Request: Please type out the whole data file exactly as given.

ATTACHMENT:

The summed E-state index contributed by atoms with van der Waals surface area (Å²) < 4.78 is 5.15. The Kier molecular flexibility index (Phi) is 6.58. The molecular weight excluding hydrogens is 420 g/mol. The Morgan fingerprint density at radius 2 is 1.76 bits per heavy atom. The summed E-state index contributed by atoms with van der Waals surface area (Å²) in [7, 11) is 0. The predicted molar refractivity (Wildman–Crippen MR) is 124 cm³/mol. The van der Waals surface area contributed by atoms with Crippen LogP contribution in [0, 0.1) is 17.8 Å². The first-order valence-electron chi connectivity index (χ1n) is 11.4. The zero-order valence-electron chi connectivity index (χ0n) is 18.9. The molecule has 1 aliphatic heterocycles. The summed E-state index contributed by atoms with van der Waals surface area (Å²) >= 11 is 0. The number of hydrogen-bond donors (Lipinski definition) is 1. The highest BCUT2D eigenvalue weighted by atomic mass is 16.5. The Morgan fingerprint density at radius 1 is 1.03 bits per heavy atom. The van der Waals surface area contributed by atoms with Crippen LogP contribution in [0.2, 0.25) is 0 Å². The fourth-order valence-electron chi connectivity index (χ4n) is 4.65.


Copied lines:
The summed E-state index contributed by atoms with van der Waals surface area (Å²) < 4.78 is 5.15. The Kier molecular flexibility index (Phi) is 6.58. The molecular weight excluding hydrogens is 420 g/mol. The Morgan fingerprint density at radius 2 is 1.76 bits per heavy atom. The summed E-state index contributed by atoms with van der Waals surface area (Å²) in [7, 11) is 0. The predicted molar refractivity (Wildman–Crippen MR) is 124 cm³/mol. The van der Waals surface area contributed by atoms with Crippen LogP contribution in [0, 0.1) is 17.8 Å². The first-order valence-electron chi connectivity index (χ1n) is 11.4. The zero-order valence-electron chi connectivity index (χ0n) is 18.9. The molecule has 1 aliphatic heterocycles. The summed E-state index contributed by atoms with van der Waals surface area (Å²) >= 11 is 0. The number of hydrogen-bond donors (Lipinski definition) is 1. The highest BCUT2D eigenvalue weighted by atomic mass is 16.5. The Morgan fingerprint density at radius 1 is 1.03 bits per heavy atom. The van der Waals surface area contributed by atoms with Crippen LogP contribution in [0.2, 0.25) is 0 Å². The fourth-order valence-electron chi connectivity index (χ4n) is 4.65.